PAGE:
Mount Blanco

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Mount Blanco
Mt Blanco 2005.jpg
Mount Blanco viewed from above
Highest point
Elevation 3,074 ft (937 m)
Coordinates 33°47′29″N 101°15′11″W / 33.79139°N 101.25306°W / 33.79139; -101.25306Coordinates: 33°47′29″N 101°15′11″W / 33.79139°N 101.25306°W / 33.79139; -101.25306
Mount Blanco is located in Texas
Mount Blanco
Mount Blanco
Age of rock Blancan, Quaternary
Mountain type Butte

Mount Blanco is a small white hill — an erosional remnant — located on the eastern border of the Llano Estacado within Blanco Canyon in Crosby County, Texas.[1] It is the type locality of the Blanco Formation and Blancan Fauna, which occurs throughout North America.[2][3]


The term "Blanco Canyon beds", later shortened to "Blanco beds", was first applied to this formation in 1890 by William F. Cummins of the Geological Survey of Texas.[4] The Blanco beds are considered to be of lacustrine origin – deposited in a Pleistocene lake basin set in the Ogallala formation of Pliocene age which underlies the upper surface sediments of the Llano Estacado.[5] The thickness of the Blanco beds varies from around 22 to 26 m (72 to 85 ft) thick at the most.[6] The formation mainly consists of light-gray fine-grained mudstone, sandstone, and some conglomerate. These light-colored sediments contrast sharply with the rust-colored sediments of the Ogallala Formation.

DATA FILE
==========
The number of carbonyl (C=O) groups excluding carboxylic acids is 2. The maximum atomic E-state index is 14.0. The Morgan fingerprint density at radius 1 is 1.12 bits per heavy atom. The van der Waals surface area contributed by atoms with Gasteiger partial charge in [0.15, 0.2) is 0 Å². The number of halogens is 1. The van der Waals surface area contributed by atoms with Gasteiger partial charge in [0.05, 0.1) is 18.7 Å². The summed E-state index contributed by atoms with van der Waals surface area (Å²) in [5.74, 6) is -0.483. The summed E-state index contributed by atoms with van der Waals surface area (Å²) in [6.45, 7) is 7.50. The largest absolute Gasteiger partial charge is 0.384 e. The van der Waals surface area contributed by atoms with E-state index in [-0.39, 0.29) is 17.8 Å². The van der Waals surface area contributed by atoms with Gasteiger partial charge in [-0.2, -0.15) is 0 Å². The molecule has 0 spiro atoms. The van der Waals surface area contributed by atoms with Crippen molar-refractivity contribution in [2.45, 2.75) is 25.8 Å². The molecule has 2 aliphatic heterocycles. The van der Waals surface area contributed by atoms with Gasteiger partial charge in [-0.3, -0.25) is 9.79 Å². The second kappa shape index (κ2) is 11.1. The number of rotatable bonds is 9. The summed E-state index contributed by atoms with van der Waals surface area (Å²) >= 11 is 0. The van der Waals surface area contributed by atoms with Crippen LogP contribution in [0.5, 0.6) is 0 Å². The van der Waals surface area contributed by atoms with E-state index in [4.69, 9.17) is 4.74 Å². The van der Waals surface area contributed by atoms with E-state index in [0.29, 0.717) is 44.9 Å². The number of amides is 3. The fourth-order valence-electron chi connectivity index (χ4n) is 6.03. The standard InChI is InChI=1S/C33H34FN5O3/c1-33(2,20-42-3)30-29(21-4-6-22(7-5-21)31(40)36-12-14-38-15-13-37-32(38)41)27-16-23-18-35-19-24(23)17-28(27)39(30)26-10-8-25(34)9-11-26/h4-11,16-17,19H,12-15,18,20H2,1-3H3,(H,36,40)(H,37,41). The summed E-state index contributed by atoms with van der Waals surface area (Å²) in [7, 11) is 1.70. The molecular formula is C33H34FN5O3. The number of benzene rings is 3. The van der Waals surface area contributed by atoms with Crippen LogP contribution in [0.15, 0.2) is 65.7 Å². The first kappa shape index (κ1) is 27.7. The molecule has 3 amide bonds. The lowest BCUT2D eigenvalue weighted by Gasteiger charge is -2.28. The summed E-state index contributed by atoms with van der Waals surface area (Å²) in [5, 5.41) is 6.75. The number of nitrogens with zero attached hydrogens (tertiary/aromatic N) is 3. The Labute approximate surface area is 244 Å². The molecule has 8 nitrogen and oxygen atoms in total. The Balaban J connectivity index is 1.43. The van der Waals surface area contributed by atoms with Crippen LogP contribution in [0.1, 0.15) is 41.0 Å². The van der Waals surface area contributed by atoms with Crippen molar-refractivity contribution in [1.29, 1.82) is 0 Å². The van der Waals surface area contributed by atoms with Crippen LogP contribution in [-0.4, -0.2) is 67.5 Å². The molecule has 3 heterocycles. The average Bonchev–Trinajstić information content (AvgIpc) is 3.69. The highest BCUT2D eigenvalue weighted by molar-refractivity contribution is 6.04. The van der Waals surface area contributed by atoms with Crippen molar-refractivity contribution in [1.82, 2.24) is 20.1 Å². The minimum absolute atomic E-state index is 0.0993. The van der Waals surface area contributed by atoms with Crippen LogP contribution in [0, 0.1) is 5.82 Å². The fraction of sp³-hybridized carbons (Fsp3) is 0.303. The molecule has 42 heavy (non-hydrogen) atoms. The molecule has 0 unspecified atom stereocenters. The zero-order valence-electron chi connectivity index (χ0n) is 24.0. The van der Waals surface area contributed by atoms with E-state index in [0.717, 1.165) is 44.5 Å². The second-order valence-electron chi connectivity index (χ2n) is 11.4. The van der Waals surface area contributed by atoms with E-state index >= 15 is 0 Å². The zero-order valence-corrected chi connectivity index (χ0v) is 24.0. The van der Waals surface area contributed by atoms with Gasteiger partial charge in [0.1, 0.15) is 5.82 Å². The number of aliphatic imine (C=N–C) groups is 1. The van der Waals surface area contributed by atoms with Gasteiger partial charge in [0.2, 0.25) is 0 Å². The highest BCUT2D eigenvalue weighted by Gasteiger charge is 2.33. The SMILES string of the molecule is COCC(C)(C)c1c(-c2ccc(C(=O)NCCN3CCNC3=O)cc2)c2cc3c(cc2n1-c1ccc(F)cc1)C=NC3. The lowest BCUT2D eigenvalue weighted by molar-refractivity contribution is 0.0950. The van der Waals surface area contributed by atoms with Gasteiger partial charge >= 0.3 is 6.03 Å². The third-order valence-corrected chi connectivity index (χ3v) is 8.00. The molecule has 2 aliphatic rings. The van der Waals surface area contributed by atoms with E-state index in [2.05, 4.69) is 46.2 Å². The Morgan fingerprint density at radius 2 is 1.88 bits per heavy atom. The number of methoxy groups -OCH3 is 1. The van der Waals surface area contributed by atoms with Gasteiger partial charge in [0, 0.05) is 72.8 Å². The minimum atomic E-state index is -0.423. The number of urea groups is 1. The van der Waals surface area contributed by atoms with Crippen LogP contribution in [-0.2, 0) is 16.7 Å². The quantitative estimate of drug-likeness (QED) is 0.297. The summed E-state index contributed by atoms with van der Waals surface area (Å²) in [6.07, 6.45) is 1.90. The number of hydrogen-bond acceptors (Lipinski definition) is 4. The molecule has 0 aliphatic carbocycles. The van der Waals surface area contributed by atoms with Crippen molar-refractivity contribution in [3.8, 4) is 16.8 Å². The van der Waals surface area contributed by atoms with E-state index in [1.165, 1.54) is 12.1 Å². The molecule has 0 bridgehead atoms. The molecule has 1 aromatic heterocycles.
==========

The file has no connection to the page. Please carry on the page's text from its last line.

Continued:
Fossil Fauna[edit]

All fossil fauna from Mount Blanco modified from Dalquest (1975) unless otherwise noted.[7]


See also[edit]


  1. ^ Holliday, V.T. 1988. Mt. Blanco revisited: soil-geomorphic implications for the ages of the Upper Cenozoic Blanco and Blackwater Draw Formations. Geology 16(6):505-508.
  2. ^ Cope, E.D. 1892. A contribution to a knowledge of the fauna of the Blanco beds of Texas. Proceedings of the Academy of Natural Sciences of Philadelphia 44:226-229.
  3. ^ Schultz, G.E. 1977. Blancan and post-Blancan faunas in the Texas Panhandle. In: Schultz, G.E. (ed), Guidebook: Field conference on late Cenozoic biostratigraphy of the Texas Panhandle and adjacent Oklahoma: West Texas State University, Kilgore Research Center, Special Publication 1, pp. 105-145.
  4. ^ Cummins, W.F. 1890. The Permian of Texas and its overlying beds. In: Dumble, E.T. (ed), First annual report of the Geological Survey of Texas 1889, pp. 183-197.
  5. ^ Izett, G.A., Wilcox, R.E., and Borchardt, G. 1972. Correlation of a volcanic ash bed in Pleistocene deposits near Mount Blanco, Texas, with the Guaje Pumice Bed of the Jemez Mountains, NM. Quaternary Research 2:554-578.
  6. ^ Evans, G.L. 1948. Geology of the Blanco beds of West Texas. In: Colbert, E.H. (ed), Pleistocene of the Great Plains (symposium). Geological Society of America Bulletin No. 59, pp. 617-619.
  7. ^ Dalquest, W. W. 1975. Vertebrate Fossils from the Blanco Local Fauna of Texas. Occasional Papers The Museum Texas Tech University 30:1-52.
  8. ^ Cummins, W.F. 1892. Report on the geography, topography, and geology of the Llano Estacado or Staked Plains. In: Dumble, E.T. (ed), Third annual report of the Geological Survey of Texas 1891, pp. 129-223.

External links[edit]